Picture this—you’ve rented a 4WD with your best mate to tackle one of the Northern Territory’s most famous road trips, Explorer’s Way. You’ve started from Darwin and worked your way all the way down to Australia’s natural waterpark, Litchfield National Park. You’re at Florence Falls and the sun is beginning to go down, blaring an almost neon pink ray across the plunge pool and surrounding bushland. You bolt your way down the three-minute walkway to the viewing platform and there, you are met with one of the most beautiful views of your life. The sounds of the cascades and insects soundtrack the last few minutes of the day and you have to literally pinch yourself to see if what you’ve just witnessed is a dream or not. Yeah, this lookout is cracking.
It’s the lookout that doesn’t feel like a lookout. To get to Nawurlandja Lookout, you’ll need to kind of clamber your way up a short yet steep rock but the views at the top are well worth it. When you actually take a moment to realise where you are, you’ll realise you have uninterrupted views across Anbangbang Billabong to Burrungkuy and even the Arnhem Land escarpment. The best part is, it really doesn’t matter what time of the day you visit because the panoramic views here are always breathtaking.
Camel Hump Lookout
Camel Hump Lookout is a destination site for keen photographers to flock to for very good reasons. The sunlight hits pretty different here with pink, peach and reddish hues lighting up the rocky vista and highlighting the huge array of bustling wildlife including kangaroos, lizards and birds. You can access this walk for this lookout on Quorn Road (south of Hawker) and it’s a relatively easy pathway to follow.
Locks Well Lookout
If you’re a sucker for some swell or just love to watch nature’s own dishwasher bubble and froth its way over a sandy coastline, Locks Well Beach is for you. The beach itself is renowned for its seemingly endless salmon too (bring a rod if you’re game). As for the lookout, it trails out to a clifftop which overlooks a 60-metre drop straight to the sand. Any time of the day reels in stunning light but if you want to witness a light show like no other, make your way here at dusk for some dreamy colours.
Nothing really compares to the rugged and wild landscape of Arkaroola Ridgetop and the best way to scope it all out in its entirety is to get yourself into a 4WD and make your way to Sillers Lookout. As the oldest part of the Flinders Ranges, the country here will pretty much take your breath away down to its ancient granite terrain. At Sillers Lookout, you’ll even be able to see the world famous “Arkaroola Lamingtons”, some incredible sedimentary rock formations.
Golden Island Lookout
For those of you who are out to soak up screamingly white sands, limestone cliffs, coral reefs and islands—get yourselves to the Coffin Bay Peninsula. Head into Coffin Bay National Park and for one of best lookouts in Australia, set your sights on the Golden Island Lookout. Not only is it a super popular vantage point to see dolphins break the surface of the ocean but it’ll also give you front row seats of bronze whalers and great whites.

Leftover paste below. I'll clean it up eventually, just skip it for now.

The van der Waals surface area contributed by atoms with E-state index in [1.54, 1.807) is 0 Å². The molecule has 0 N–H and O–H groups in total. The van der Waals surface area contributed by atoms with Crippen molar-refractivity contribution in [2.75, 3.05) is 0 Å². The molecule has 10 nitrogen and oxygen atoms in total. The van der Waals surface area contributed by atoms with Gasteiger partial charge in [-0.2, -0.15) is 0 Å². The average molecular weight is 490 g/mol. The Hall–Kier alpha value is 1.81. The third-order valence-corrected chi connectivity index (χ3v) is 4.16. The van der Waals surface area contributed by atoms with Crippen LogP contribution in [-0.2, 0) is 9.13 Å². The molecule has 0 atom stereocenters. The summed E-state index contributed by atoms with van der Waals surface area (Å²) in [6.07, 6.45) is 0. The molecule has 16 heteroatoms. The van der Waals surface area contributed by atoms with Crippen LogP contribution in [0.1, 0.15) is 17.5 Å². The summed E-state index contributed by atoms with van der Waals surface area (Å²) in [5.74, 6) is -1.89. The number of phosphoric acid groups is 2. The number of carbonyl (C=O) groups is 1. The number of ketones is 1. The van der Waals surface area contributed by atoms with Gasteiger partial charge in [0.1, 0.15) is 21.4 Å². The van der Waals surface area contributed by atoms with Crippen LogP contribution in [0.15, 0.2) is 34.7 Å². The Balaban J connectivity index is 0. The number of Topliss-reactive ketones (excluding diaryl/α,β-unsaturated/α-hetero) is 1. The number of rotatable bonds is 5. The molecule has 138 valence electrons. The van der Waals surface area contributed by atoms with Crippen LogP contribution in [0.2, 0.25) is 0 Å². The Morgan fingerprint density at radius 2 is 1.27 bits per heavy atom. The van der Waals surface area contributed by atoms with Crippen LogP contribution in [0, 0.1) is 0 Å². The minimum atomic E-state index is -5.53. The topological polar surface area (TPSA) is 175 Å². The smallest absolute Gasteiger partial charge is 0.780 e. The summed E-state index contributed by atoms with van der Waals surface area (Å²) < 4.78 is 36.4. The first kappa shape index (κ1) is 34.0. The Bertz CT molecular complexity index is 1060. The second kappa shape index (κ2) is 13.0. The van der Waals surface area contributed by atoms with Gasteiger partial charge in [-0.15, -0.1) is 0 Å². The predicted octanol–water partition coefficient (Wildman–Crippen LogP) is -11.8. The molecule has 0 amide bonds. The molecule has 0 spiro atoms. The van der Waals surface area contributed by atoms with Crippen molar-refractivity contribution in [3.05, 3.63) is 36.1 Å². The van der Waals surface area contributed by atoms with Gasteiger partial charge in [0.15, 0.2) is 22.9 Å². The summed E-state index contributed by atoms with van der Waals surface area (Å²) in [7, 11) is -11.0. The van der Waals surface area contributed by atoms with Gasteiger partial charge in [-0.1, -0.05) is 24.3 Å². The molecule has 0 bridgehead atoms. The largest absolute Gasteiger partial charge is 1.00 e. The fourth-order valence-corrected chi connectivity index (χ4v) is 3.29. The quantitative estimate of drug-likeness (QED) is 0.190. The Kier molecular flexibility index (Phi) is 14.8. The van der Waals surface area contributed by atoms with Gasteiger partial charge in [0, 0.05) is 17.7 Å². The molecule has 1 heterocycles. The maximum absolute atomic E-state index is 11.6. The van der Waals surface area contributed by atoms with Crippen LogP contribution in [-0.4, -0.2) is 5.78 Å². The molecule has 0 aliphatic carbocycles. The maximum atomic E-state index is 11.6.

Hikers—this one's for you. She’s no short feat but the Boronia Peak Walk is one of the most incredible hikes in Australia with a rewarding lookout at the end. You’ll make a steady climb through Messmate forest and native pines all along the Western slope of the Mount William range. The entire walk is almost 7km return but when you actually get to lap up those epic views of Lake Fyans and the Fyans Valley on top of the rocky summit, you’ll understand exactly what it’s all about.
It could very well be the most famous lookout in Australia but unlike most things in life that lose their beauty the more mainstream they get (we’re looking at the Bondi to Bronte coastal walk in Sydney for that one), Boroka Lookout has somehow been able to keep its magical atmosphere. This lookout gives you panoramic views over Halls Gap and the east of the Grampians and is only a short stroll to two other viewing platforms which are actually suitable for anyone with limited mobility.
Your soul will practically leave your body in complete shock and awe when you hit up Oxer Lookout. You’ll find this lookout in Karijini National Park and it’s nestled into the meeting point of four mammoth gorges—Weano, Red, Hancock and Joffre. The lookout offers up views you won't be able to find elsewhere in Australia. The rocks here are blindingly red and it’s the type of place you’ll want to stick around for a while at.
Simply put, Kalbarri Skywalk offers up two lookouts that make you feel like you’ve somehow been transported to an entirely different planet. Perched right on top of a cliff-top, these twin platforms sit on a 100-metre drop and throw around uninterrupted views over Kalbarri National Park like no one’s business. You’ll also get to cop some sweet views of Murchison Gorge. On top of this, the pathways are flat here so super accessible for anyone with prams or wheelchairs.